Staying at some of the top lodges and camps in Tanzania means that you can expect quality, delicious food of the highest standard. From local dishes to recognisable Western meals with an African twist, each course has been meticulously planned and prepared, ensuring you’re always excited for your next mealtime.

When on the streets of the cities, it’s advised to use your discretion about the sanitation and hygiene of local food vendors and restaurants. Trust your gut and avoid places that leave you feeling unsafe.

Visitors are advised not to drink Tanzania’s tap water. Fortunately, bottled water is readily available and will be provided in every lodge and camp.


Is Tanzania Safe for Female Tourists?

People on a chimpanzee trek on Rubondo Island, Tanzania.
Trek for chimps on hidden gem, Rubondo Island, when staying at Rubondo Island Camp.

Yes, Tanzania is generally safe for female travellers on safari. Women looking to travel with an all-female group or even solo, can do so without any concerns.

When in the comfort of a national park or private reserve, women can rest assured they are completely safe and will be treated with the utmost respect by all the staff they encounter on their trip.


Is Tanzania Safe for LGBTQ+ Travellers?

Giraffe walks past the pool at Chem Chem Lodge in Tanzania.
Stay at incredible luxury accommodation, like Chem Chem Lodge.

Despite the anti-gay laws and negative public opinion, LGBTQ+ travellers can enjoy a gay-friendly African safari in Tanzania. However, travelling to East Africa as someone who doesn’t identify as cisgender or heterosexual does come with its challenges.

So, is Tanzania safe for LGBTQ travellers? Unfortunately, same-sex relationships are illegal in Tanzania and the general public leans heavily into conservativeness and religion – with the vast majority of residents viewing LGBTQ+ identities as taboo. However, it’s not as dire as it sounds. From the wildlife-rich regions of the Serengeti and Ngorongoro Crater to the picture-perfect beaches of Zanzibar, Tanzania has hosted many LGBTQ+ travellers from all corners of the globe.

Tourist areas and accommodations are often gay-friendly and welcoming to LGBTQ+ travellers. As long as you remain discreet and refrain from public displays of affection when around locals or public areas – this goes for heterosexual couples too – you’ll have no trouble while in Tanzania.

How Safe is Zanzibar in 2024?

A dhow cruises the ocean at sunset off the coast of Zanzibar, Tanzania.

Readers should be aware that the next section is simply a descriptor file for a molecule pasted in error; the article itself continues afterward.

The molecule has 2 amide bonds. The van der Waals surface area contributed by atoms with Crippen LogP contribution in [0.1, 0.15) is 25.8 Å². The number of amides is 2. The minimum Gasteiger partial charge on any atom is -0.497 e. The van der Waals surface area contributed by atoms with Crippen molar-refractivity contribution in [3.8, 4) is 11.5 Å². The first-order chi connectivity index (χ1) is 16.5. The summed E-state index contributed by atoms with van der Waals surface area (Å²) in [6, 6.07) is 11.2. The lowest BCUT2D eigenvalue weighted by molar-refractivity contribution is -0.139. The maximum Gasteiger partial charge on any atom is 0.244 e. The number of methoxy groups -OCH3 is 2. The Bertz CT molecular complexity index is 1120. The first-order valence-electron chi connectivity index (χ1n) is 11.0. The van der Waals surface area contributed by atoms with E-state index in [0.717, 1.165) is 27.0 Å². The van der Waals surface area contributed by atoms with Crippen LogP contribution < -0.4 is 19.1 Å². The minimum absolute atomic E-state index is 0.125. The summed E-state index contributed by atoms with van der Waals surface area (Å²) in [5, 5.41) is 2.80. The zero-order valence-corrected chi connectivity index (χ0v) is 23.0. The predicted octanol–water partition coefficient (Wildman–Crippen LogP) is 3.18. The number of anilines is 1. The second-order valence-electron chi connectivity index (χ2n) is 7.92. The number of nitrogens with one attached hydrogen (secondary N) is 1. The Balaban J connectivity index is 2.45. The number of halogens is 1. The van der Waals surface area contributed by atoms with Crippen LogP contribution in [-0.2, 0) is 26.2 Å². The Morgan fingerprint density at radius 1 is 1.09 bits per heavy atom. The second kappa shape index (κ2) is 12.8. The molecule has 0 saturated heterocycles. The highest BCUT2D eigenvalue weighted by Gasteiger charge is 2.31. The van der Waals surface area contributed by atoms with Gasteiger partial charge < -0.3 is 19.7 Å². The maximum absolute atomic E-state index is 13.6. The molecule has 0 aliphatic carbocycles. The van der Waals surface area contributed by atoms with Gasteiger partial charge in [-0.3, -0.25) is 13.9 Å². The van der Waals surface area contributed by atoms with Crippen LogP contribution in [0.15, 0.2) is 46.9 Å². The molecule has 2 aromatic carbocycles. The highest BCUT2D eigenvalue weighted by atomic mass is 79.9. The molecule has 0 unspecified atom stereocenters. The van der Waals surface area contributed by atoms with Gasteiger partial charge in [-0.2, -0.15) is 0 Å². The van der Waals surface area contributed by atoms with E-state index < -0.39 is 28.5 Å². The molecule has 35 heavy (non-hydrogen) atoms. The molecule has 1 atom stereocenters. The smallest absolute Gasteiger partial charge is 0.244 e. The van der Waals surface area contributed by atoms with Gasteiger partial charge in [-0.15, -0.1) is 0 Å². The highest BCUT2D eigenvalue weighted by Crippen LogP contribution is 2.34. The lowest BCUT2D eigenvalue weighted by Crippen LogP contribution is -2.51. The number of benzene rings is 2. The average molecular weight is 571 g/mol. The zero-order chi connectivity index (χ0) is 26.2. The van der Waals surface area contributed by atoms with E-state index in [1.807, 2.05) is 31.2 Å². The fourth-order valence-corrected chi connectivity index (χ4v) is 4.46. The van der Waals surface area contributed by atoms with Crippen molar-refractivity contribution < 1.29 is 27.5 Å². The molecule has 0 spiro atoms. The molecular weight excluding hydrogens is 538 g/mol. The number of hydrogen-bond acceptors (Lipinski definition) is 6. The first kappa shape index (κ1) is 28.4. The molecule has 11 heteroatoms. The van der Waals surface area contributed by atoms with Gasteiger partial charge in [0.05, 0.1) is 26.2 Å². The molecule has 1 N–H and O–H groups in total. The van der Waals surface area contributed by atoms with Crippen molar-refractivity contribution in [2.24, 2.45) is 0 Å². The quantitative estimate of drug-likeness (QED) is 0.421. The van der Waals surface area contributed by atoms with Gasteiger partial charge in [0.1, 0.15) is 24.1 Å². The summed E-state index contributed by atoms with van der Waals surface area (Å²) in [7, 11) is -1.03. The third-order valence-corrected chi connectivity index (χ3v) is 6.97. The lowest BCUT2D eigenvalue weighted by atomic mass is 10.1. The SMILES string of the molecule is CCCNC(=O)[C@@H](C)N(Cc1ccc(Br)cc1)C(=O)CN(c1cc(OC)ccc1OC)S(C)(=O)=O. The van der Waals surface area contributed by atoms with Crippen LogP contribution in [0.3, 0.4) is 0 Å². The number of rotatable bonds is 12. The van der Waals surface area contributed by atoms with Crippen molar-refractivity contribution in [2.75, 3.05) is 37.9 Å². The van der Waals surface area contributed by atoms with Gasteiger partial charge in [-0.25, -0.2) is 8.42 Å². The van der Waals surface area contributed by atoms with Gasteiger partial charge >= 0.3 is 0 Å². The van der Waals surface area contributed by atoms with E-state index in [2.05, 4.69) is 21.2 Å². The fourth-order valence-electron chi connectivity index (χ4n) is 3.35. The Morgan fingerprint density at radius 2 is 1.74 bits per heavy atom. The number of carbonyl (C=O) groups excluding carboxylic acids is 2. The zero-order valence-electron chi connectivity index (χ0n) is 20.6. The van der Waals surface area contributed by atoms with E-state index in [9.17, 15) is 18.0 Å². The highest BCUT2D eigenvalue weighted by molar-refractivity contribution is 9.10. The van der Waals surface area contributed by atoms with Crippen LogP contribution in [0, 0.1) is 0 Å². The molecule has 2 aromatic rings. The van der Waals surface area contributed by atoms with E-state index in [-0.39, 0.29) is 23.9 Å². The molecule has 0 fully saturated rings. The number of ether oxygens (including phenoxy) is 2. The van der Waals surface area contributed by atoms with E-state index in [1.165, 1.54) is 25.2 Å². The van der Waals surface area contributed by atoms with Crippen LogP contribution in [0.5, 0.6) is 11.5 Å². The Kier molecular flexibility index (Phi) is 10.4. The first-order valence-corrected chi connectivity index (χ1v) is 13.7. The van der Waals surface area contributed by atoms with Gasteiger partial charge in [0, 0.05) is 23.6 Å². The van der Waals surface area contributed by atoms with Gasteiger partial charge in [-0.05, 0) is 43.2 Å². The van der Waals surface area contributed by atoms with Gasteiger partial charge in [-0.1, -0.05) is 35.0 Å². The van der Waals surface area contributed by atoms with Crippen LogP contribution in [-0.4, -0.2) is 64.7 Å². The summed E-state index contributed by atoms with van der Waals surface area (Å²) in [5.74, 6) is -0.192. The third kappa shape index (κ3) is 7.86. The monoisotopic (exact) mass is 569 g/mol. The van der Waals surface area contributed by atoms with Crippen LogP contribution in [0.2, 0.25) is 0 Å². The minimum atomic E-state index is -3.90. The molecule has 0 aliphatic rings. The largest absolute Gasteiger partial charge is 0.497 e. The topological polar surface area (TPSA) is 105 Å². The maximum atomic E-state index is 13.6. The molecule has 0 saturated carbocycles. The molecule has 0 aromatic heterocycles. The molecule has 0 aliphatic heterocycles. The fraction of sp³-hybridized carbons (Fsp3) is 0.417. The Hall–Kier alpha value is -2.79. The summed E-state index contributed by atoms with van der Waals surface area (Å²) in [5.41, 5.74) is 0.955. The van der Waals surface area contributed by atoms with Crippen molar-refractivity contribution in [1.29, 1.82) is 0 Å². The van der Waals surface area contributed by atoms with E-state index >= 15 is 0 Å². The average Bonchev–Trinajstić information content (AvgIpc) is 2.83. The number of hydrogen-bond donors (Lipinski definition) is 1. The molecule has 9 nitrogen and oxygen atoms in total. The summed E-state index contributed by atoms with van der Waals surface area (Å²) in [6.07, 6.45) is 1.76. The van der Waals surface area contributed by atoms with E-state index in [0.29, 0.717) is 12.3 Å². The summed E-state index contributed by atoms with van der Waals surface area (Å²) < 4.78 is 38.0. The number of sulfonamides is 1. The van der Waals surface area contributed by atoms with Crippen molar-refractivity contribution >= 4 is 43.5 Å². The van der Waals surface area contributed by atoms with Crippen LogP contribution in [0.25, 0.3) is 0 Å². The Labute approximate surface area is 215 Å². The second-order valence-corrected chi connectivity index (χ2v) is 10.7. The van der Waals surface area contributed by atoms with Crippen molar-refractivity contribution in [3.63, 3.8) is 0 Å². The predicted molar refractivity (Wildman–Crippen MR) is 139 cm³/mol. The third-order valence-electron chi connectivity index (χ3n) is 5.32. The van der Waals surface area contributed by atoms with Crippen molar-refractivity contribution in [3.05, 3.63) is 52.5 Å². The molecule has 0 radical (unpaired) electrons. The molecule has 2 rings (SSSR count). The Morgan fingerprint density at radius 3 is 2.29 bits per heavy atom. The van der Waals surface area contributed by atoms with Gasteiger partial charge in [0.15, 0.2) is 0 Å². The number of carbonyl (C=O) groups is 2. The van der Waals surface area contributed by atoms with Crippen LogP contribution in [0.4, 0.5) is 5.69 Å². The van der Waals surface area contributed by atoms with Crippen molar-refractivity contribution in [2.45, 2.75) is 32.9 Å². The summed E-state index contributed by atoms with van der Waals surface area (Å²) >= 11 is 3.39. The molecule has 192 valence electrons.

Watch the sun set from a dhow cruise in Zanzibar.

Zanzibar is very safe for travellers from all over the world to visit. The gorgeous, paradisical island offers the best beaches in Tanzania, luxury accommodation, a vibrant historic centre, and a truly relaxing getaway in a temperate climate.

Another commonly asked question is: is Zanzibar safe for female tourists to visit? The idyllic island paradise is popular among solo female travellers and groups of women embarking on a once-in-a-lifetime trip. Zanzibar is generally safe for female travellers, but, as with anywhere else, the typical precautions should be taken for extra peace of mind.


Is Dar es Salaam Safe for Tourists?

Aerial view of Dar es Salaam in Tanzania.
Explore the streets of Dar es Salaam.

Yes, Dar es Salaam is mostly safe for tourists. In fact, some of the best safaris in Tanzania kick off in Dar es Salaam – long regarded as the gateway to the country’s celebrated southern safari circuit. You’re unlikely to have any negative experiences in Tanzania’s largest city and financial hub, as Dar es Salaam’s safety levels are good. As with any major city, there are opportunists in Dar es Salaam who will take the chance to steal or rob you if given the right set of circumstances.


Is Arusha Safe for Tourists?

Arusha, Tanzania| Go2africa
Spot wildlife on game drives through Arusha National Park.

Arusha is another area considered safe for tourists. There are also plenty of things to do in Arusha, from game drives through the national park to serene walks in working coffee plantations, which makes it a popular place to visit. Although a safari in Arusha is safe and you’re unlikely to experience any trouble, it’s always good to keep precautionary practices in place.

General Tanzania Health & Safety Travel Tips

A group of people hiking up the slopes of Mount Kilimanjaro in Tanzania.
Summit Mount Kilimanjaro for spectacular views.

Here are the main points you should keep in mind when deciding to embark on any of the Tanzania tours:

  • It’s recommended that you carry a travel first aid kit containing the basics and a few extras, such as anti-gastro and anti-nausea pills.
  • If you are travelling with any prescription medication, it’s a good idea to check that it’s legal to bring into Tanzania. We advise bringing along a doctor’s letter outlining what your medication is and what it’s for – especially if you plan to decant it.
  • Before leaving for Tanzania, you should get a prescription for anti-malaria pills, as there is a risk of contracting the disease in the country.
  • Pack plenty of insect repellent as an extra precaution.
  • Be conscious of your belongings – leave valuables in the safe in your room and be sure not to leave anything unguarded.
  • Be vigilant when in major cities and crowded areas, as pickpocketing is sometimes an issue.
  • Whether an LGBTQ+ or heterosexual couple, it’s strongly advised to refrain from public displays of affection when around locals, as Tanzanians are conservative people.
  • Do not wander around alone at night in major cities, and always try to venture out with a companion.
  • Tanzania has a ban on single-use plastic bags, including those carried in travellers’ luggage. Try to avoid using Ziploc bags or any other single-use plastic bags when travelling to this East African country.

Ready to Book Your Safari in Tanzania?

Contact one of our Africa Safari Experts to start planning an epic yet fully safe safari in Tanzania. With over two decades of experience and knowledge, we are professionals in crafting tailor-made itineraries that are sure to be the trip of your dreams.